A negative result for the antibody test means that youve never had HCV in your blood, while a positive result means you were exposed to the virus at some point in your life. Up to a quarter of people spontaneously clear the virus from their blood within six months of contracting it.
Because EIA sometimes produces false-positive results, a test called recombinant immunoblot assay may be used to confirm that you have the HCV antibody. This test is not necessary for most patients, and it is more commonly performed by blood banks to check for the virus in donated blood.
A negative EIA result may just mean that your body has not yet produced the HCV antibody , and you may need to be tested again in a few months.
If you have a positive antibody test, your doctor will then use another blood sample to conduct a qualitative polymerase chain reaction test or a process called transcription-mediated amplification , which looks for the presence or absence of RNA of HCV in your blood.
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Hepatitis B Surface Antigen Test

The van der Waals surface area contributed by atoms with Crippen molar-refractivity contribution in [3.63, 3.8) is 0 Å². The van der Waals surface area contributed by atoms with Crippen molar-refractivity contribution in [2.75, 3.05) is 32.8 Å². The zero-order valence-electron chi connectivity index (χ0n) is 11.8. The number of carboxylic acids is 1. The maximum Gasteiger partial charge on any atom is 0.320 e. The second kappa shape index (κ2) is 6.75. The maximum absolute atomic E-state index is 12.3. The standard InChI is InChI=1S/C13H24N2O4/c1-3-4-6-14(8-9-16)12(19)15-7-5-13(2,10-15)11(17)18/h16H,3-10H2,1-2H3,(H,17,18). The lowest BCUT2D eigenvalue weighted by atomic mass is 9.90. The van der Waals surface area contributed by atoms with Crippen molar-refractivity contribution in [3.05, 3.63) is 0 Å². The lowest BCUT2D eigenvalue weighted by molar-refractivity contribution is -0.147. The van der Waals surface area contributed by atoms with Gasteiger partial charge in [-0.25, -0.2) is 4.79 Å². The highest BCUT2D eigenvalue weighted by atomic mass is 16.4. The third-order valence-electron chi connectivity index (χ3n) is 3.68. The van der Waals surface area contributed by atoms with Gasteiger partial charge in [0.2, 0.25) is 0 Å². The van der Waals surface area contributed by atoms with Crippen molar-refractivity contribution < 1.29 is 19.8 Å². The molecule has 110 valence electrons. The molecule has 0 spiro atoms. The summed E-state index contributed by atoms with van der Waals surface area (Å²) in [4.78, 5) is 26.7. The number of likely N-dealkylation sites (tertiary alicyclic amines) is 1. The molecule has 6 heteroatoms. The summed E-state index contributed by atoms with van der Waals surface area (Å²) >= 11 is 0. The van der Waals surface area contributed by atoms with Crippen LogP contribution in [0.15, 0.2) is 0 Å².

A hepatitis B surface antigen test shows if youre contagious. A positive result means you have hepatitis B and can spread the virus. A negative result means you dont currently have hepatitis B. This test doesnt distinguish between chronic and acute infection. This test is used together with other hepatitis B tests to determine the .
What Is The Difference Between Hepatitis B Surface Antibody And Antigen
An antigen is a substance that induces antibody production. Hepatitis B surface antigen is a protein on the surface of hepatitis B virus.
Hepatitis B surface antibodies are produced by the bodys immune system in response to HBsAg. The presence of adequate hepatitis B surface antibodies in the blood indicates protection against hepatitis B virus infection.
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Discussing Screening Results With Clients
The medical personnel who ordered or arranged the screening test, not counselors, usually explain the results. Hepatitis screening should be part of the intake physical examination in an opioid treatment program, and medical personnel may report the results. However, the client may want to discuss the results with the counselor or ask the counselor questions.
Anxiety might interfere with some clients ability to comprehend or retain information, which might need to be repeated.
Suggestions for conversations with clients when the test results are negative include the following:
- Explain results clearly and simply: So the HCV screening result was negative? This means that, as of 6 months ago, you did not have .
- Emphasize that a negative result to an HCV test does not indicate to and that the client should take precautions to avoid . If a relapse to drug use occurs, advise clients to avoid sharing any drug paraphernalia or equipment. Specify that this includes cookers, cotton, water, needles, syringes, pipes, and straws.